Bow Glacier

General Characteristics:
Bow Glacier flows northeast for 3km and descends steeply from about 2600m asl. The terminus rests at just over 2300m asl. The terminus rested at approximately 8000ft elevation (Heusser, 1956). The lower part of the glacier is heavily crevassed where the ice flows out of the icefield over a series of ridges (Ommanney, 2002). The discharge from Bow Glaciers drains into Bow Lake. The glacier was first visited in 1897 when the ice extended below the base of the cliff. The terminus remained there until 1922 before retreating above the base of the cliff by 1933 (Ommanney, 2002).


History:
The glacier retreated 1100m between 1850-1953. In 1952 a narrow lake formed between the glacier and cliff edge.


Bow Glacier - Canadian Glacier Inventory Project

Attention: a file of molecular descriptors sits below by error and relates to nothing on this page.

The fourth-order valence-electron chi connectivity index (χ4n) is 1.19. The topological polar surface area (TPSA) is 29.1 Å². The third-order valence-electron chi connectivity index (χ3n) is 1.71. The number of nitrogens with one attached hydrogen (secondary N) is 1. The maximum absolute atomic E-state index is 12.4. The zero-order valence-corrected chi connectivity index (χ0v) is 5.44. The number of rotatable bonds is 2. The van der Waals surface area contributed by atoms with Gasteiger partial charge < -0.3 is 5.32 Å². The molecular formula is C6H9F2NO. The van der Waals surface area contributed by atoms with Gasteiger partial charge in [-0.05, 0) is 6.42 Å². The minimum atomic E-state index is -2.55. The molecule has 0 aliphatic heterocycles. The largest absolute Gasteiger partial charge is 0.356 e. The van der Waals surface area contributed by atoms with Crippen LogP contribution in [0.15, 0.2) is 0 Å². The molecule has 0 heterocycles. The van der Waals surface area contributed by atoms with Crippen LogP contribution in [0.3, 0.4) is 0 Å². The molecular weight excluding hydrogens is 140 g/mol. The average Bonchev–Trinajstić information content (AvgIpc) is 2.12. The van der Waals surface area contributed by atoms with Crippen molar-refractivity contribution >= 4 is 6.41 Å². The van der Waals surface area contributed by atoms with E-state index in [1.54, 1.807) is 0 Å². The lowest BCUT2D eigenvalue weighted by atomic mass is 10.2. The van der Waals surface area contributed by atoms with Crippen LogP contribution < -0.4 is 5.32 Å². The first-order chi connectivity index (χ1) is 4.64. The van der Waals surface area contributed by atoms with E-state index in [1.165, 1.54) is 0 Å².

Figure 1: Map depicting location of Bow Glacier (NRC, 2007)


Table 1: Bow Glacier Volume and Area between 1951 and 1993

1951
Area (km2)
1951 Volume (*10^6m3) 1993
Area (km2)
1993 Volume (*10^6m3)
Bow Glacier
4.26

236

3.57

184

(Hopkinson and Young, 1998)

Bow Glacier - Canadian Glacier Inventory Project
Figure 2: Bow Glacier Terminus and Snowline in 1973 (Ommanney, 2002)


Summary:
Name: Bow Glacier
Province: Alberta

Location: west central Banff Park sourthwest of Bow Lake
Latitude: 51 38'9"N
Longtitude: 116 30'4"W
Area: 3.5km2
Classification: valley glacier
Debris Cover: 24%

(Ommanney, 2002)




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